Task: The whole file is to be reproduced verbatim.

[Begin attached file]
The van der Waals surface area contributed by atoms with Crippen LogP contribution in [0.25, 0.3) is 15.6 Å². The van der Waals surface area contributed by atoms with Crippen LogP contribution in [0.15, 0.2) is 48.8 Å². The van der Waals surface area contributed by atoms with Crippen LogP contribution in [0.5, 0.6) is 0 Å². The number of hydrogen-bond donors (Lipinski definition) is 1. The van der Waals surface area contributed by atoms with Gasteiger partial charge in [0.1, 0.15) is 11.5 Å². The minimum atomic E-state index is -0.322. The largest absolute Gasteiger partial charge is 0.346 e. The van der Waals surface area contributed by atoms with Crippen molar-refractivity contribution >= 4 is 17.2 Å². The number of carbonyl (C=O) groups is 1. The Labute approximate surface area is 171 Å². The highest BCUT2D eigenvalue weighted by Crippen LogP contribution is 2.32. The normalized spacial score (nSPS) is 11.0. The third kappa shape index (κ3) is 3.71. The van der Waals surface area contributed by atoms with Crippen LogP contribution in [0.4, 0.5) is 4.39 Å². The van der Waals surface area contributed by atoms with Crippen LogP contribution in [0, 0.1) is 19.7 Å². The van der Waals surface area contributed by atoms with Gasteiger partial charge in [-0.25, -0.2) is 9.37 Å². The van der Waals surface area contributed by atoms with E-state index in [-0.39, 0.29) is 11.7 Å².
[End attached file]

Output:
The van der Waals surface area contributed by atoms with Crippen LogP contribution in [0.25, 0.3) is 15.6 Å². The van der Waals surface area contributed by atoms with Crippen LogP contribution in [0.15, 0.2) is 48.8 Å². The van der Waals surface area contributed by atoms with Crippen LogP contribution in [0.5, 0.6) is 0 Å². The number of hydrogen-bond donors (Lipinski definition) is 1. The van der Waals surface area contributed by atoms with Gasteiger partial charge in [0.1, 0.15) is 11.5 Å². The minimum atomic E-state index is -0.322. The largest absolute Gasteiger partial charge is 0.346 e. The van der Waals surface area contributed by atoms with Crippen molar-refractivity contribution >= 4 is 17.2 Å². The number of carbonyl (C=O) groups is 1. The Labute approximate surface area is 171 Å². The highest BCUT2D eigenvalue weighted by Crippen LogP contribution is 2.32. The normalized spacial score (nSPS) is 11.0. The third kappa shape index (κ3) is 3.71. The van der Waals surface area contributed by atoms with Crippen LogP contribution in [0.4, 0.5) is 4.39 Å². The van der Waals surface area contributed by atoms with Crippen LogP contribution in [0, 0.1) is 19.7 Å². The van der Waals surface area contributed by atoms with Gasteiger partial charge in [-0.25, -0.2) is 9.37 Å². The van der Waals surface area contributed by atoms with E-state index in [-0.39, 0.29) is 11.7 Å².